So how do you cool that much mash in 5 minutes?  Its very simple. You do it the way my Granddaddy did.  You leave 1/2 of the water out of the corn mash recipe.  You add 1/4 of the amount of water that the recipe calls for at the correct temp for the first and second crash cools.  With one of our veriflex pumps you can pump the water over in just a little over 1 minute for a 300 gallon batch.  With the agitator on, the crash cool will be complete in 4 or 5 minutes.   You can do this in my 300 gallon mash tuns because, all of the agitator components are 3 times stronger than what is necessary.  So it's that simple, and of course it is a very old proven method.  If your agitator is strong enough on your tun you can do the same.  If you let me know the hp, shaft diameter, length of the shaft and the dimensions of your blades or impellers, I can tell you whether it is doable or not for you.  

If you run glycal through a steam jacket then you will ruin your boiler.  Cooling in the steam jacket works well if you have a good well and are rural.  You simply run your well water through the jacket without any glycol.  Davis Valley Winery and distillery use this method in there two 800 gallon mash tuns and their 300 gallon mash tun.  We sold them their Rite low pressure steam boiler.  I think that we have sold at least 30 large Rite Low pressure steam boilers.

I do hawk my equipment when people are looking for equipment or if they have a problem that they want to solve.  I also give out a great deal of good information on here.

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11 hours ago, indyspirits said:

 

11 hours ago, indyspirits said:

$2k plus my time. A lot more if it doesn't work. I was the one who posted the "nooks and crannies" question. Still very valid. 

 

I just cant imagine cross contaminating boiler feed water and glycol/water mixture is a good thing if you went the cool-with-the-steam-jacket solution.  Leaning toward a tube/shell solution as this point.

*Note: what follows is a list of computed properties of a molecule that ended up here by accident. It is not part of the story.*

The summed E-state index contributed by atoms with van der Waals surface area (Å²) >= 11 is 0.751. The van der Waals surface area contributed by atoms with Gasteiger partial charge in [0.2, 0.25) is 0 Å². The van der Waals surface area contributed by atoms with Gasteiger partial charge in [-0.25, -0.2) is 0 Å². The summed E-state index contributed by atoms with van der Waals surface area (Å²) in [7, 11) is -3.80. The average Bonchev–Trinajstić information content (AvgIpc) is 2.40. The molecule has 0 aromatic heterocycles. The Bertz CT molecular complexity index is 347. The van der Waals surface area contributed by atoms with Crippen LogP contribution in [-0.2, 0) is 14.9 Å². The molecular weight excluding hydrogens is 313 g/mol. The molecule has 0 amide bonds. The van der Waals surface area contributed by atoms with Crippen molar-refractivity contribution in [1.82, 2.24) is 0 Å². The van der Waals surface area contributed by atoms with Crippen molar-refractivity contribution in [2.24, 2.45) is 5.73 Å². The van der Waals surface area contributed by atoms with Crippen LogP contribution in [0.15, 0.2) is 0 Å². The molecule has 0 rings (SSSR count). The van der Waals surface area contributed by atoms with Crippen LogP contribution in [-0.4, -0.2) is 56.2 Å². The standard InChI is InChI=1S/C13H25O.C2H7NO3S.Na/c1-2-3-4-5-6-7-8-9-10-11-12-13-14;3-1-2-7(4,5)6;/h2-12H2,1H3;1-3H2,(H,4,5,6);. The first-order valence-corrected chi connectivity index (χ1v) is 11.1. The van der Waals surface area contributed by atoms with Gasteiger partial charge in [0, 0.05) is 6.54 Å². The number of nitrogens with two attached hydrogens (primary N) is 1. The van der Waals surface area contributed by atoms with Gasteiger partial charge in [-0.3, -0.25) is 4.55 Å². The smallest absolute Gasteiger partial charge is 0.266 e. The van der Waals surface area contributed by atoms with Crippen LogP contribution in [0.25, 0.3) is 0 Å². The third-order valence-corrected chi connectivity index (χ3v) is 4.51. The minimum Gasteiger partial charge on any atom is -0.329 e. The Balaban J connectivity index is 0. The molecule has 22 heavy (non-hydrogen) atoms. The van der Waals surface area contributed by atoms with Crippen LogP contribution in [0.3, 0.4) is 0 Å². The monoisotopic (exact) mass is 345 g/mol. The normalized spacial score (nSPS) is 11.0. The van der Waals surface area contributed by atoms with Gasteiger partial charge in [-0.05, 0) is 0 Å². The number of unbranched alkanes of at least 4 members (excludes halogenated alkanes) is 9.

If you do decide to use a tube and shell, I am glad to sell you one.  There are certainly no hard feelings on my end.  paul@distillery-equipment.com

 

 

 

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Indy Spirits,

 

Just to give you some other ideas, to help you solve your problem.  Sometimes, a combination of methods is your best approach.  Jeffw mentioned cycling your mash through the fermenter, using a tube in tube like mine.  As he said, in so many words, you can be circulating through the fermenter, using the tube in tube, while you clean your mash tun.  This will shorten your work day.  As we all know, being able to do 2 things at once can save a huge amount of time. If your fermenter is jacketed, then you can cool with the fermenter jackets, at the same time that you are cooling with the tube in tube, which will reduce your cooling time significantly. 

Here is an idea.  You could leave out 25% of the water that the recipe calls for, and do your first crash cool by just adding the cold water, and then do your last crash cool with the tube in tube and jacketed fermenter combination.  If your agitator is not strong enough to leave out 25%, you could  leave 12.5% of the water out, and use a combination of adding the 12.5% cold water to the mash and circulation through through the tube in tube.  Another very good way, would be to add steam injection ports to the sides of the bottom of the tun and direct steam inject to cook the mash and use the jacket to do the crash cooling.  Adding the steam injection ports is no big deal, as long as the tun does not have an insulation jacket.